Android Things Developer Preview 2 with Native I/O, User Drivers and More

Android Things DP2 includes familiar tools such as Android Studio, Android Software Development Kit, Google Play Services, and Google Cloud Platform.

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Developer Preview 2 (DP2) for Android Things, bringing in new features and bug fixes to the platform, is a comprehensive solution to building Internet of Things (IoT) products with the power of Android.

DP2 includes familiar tools such as Android Studio, Android Software, Development Kit (SDK), Google Play Services, and Google Cloud Platform. Developer using Android APIs and Google services can now quickly build a smart device, while staying highly secure with updates direct from Google.

Android Things supports a System-on-Module (SoM) architecture, where a core computing module can be initially used with development boards and then easily scaled to large production runs with custom designs, while continuing to use the same Board Support Package (BSP) from Google.

Tesnsorflow for Android Things

Some of the new features and bug fixes included in DP2:

  • Support for USB Audio to Hardware Abstraction Layer (HAL) for Intel Edison and Raspberry Pi 3 is added now.
  • NXP Pico already contains direct support for audio on device.
  • As many developers use native C or C++ code to develop IoT software, and Android Things supports standard Android NDK. Google has released a library to provide native access to Peripheral I/O (PIO), so developers can easily use existing native code. Bugs related to PIO are resolved as well.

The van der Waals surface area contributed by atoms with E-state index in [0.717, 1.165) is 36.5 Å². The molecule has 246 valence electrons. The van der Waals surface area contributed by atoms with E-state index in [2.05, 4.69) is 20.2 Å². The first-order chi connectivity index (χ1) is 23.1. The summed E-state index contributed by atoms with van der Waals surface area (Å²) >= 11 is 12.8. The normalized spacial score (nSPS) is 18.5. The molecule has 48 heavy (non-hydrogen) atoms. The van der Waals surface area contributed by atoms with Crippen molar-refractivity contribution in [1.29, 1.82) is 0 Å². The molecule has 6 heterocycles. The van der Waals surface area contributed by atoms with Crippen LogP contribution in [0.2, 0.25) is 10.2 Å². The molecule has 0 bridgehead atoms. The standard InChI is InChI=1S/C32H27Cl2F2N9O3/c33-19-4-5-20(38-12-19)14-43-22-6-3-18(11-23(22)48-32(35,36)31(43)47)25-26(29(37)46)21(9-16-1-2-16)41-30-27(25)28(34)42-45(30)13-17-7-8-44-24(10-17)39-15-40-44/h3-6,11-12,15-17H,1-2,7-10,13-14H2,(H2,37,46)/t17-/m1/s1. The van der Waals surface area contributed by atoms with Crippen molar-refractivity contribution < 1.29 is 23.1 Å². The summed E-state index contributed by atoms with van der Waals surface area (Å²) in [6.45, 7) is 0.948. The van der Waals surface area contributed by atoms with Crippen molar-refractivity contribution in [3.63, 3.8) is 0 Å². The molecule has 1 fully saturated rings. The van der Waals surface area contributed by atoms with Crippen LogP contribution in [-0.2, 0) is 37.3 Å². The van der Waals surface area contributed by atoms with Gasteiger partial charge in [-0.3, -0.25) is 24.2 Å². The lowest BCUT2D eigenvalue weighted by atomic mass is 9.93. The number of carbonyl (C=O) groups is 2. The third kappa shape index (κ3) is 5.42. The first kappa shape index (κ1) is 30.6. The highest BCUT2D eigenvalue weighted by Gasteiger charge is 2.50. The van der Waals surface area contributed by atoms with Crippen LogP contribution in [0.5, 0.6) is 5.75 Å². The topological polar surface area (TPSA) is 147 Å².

• The documentation explains the new API, and the sample provides a demonstration of how to use it.
  • Support for Intel Joule platform, which offers the most computing power to date is added as well.
  • Google also notes, that a repository of user drivers for a variety of common hardware interfaces such as sensors, buttons, and displays is available with this release. And, developers can also create own drivers in their APK, and then bind it to the framework, and share them with the community.
  • "For example, your driver code could read a GPIO pin and trigger a regular Android KeyEvent, or read in an external GPS via a serial port and feed this into the Android location APIs. This allows any application to inject hardware events into the framework, without customizing the Linux kernel or HAL." writes the team.
  • An early-access TensorFlow for Android Things inference library prebuilt for ARM and x86 provided to easily add TensorFlow to any Android app with just a single line in build.gradle file
  • Also, a highly requested sample of TensorFlow on Android Things is included demonstrates accessing camera, performing object recognition and image classification, and speaking out results using text-to-speech (TTS).